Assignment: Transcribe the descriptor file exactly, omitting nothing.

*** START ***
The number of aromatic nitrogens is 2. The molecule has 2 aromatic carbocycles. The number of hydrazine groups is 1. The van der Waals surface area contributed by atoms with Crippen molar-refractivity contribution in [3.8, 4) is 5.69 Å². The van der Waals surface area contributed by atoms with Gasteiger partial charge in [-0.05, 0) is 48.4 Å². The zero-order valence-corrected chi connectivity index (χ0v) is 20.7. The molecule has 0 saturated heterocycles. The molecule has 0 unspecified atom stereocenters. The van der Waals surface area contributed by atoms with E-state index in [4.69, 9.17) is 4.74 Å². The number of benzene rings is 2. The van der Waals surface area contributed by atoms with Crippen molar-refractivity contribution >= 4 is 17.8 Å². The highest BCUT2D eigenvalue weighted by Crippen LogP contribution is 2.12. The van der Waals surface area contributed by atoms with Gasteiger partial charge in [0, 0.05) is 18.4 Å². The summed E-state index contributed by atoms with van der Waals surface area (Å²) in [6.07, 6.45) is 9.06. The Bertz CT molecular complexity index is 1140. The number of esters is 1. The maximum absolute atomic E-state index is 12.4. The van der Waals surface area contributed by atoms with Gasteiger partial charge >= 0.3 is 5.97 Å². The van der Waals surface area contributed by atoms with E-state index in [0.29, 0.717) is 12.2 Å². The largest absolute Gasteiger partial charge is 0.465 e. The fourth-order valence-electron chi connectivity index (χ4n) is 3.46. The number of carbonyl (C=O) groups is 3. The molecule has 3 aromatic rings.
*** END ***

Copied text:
The number of aromatic nitrogens is 2. The molecule has 2 aromatic carbocycles. The number of hydrazine groups is 1. The van der Waals surface area contributed by atoms with Crippen molar-refractivity contribution in [3.8, 4) is 5.69 Å². The van der Waals surface area contributed by atoms with Gasteiger partial charge in [-0.05, 0) is 48.4 Å². The zero-order valence-corrected chi connectivity index (χ0v) is 20.7. The molecule has 0 saturated heterocycles. The molecule has 0 unspecified atom stereocenters. The van der Waals surface area contributed by atoms with E-state index in [4.69, 9.17) is 4.74 Å². The number of benzene rings is 2. The van der Waals surface area contributed by atoms with Crippen molar-refractivity contribution >= 4 is 17.8 Å². The highest BCUT2D eigenvalue weighted by Crippen LogP contribution is 2.12. The van der Waals surface area contributed by atoms with Gasteiger partial charge in [0, 0.05) is 18.4 Å². The summed E-state index contributed by atoms with van der Waals surface area (Å²) in [6.07, 6.45) is 9.06. The Bertz CT molecular complexity index is 1140. The number of esters is 1. The maximum absolute atomic E-state index is 12.4. The van der Waals surface area contributed by atoms with Gasteiger partial charge >= 0.3 is 5.97 Å². The van der Waals surface area contributed by atoms with E-state index in [0.29, 0.717) is 12.2 Å². The largest absolute Gasteiger partial charge is 0.465 e. The fourth-order valence-electron chi connectivity index (χ4n) is 3.46. The number of carbonyl (C=O) groups is 3. The molecule has 3 aromatic rings.